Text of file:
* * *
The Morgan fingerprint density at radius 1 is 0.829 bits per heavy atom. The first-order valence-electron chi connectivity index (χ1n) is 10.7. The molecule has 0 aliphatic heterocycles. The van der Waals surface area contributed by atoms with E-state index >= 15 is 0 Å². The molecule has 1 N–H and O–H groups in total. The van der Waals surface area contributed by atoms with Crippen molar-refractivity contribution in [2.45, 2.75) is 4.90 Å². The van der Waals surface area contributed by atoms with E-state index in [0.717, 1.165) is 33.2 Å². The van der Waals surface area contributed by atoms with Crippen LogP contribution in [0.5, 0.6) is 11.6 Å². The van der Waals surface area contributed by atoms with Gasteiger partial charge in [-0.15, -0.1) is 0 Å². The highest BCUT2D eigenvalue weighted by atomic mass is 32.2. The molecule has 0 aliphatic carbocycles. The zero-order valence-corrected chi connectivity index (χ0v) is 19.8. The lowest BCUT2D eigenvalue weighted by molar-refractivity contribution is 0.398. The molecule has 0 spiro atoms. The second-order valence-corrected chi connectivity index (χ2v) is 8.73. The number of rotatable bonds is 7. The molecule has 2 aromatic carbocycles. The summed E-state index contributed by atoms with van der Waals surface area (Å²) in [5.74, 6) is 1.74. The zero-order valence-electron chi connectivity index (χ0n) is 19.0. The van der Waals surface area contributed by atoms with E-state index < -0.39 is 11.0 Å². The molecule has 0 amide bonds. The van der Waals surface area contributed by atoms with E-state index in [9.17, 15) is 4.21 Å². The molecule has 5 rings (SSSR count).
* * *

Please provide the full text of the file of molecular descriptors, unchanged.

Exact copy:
The Morgan fingerprint density at radius 1 is 0.829 bits per heavy atom. The first-order valence-electron chi connectivity index (χ1n) is 10.7. The molecule has 0 aliphatic heterocycles. The van der Waals surface area contributed by atoms with E-state index >= 15 is 0 Å². The molecule has 1 N–H and O–H groups in total. The van der Waals surface area contributed by atoms with Crippen molar-refractivity contribution in [2.45, 2.75) is 4.90 Å². The van der Waals surface area contributed by atoms with E-state index in [0.717, 1.165) is 33.2 Å². The van der Waals surface area contributed by atoms with Crippen LogP contribution in [0.5, 0.6) is 11.6 Å². The van der Waals surface area contributed by atoms with Gasteiger partial charge in [-0.15, -0.1) is 0 Å². The highest BCUT2D eigenvalue weighted by atomic mass is 32.2. The molecule has 0 aliphatic carbocycles. The zero-order valence-corrected chi connectivity index (χ0v) is 19.8. The lowest BCUT2D eigenvalue weighted by molar-refractivity contribution is 0.398. The molecule has 0 spiro atoms. The second-order valence-corrected chi connectivity index (χ2v) is 8.73. The number of rotatable bonds is 7. The molecule has 2 aromatic carbocycles. The summed E-state index contributed by atoms with van der Waals surface area (Å²) in [5.74, 6) is 1.74. The zero-order valence-electron chi connectivity index (χ0n) is 19.0. The van der Waals surface area contributed by atoms with E-state index < -0.39 is 11.0 Å². The molecule has 0 amide bonds. The van der Waals surface area contributed by atoms with E-state index in [9.17, 15) is 4.21 Å². The molecule has 5 rings (SSSR count).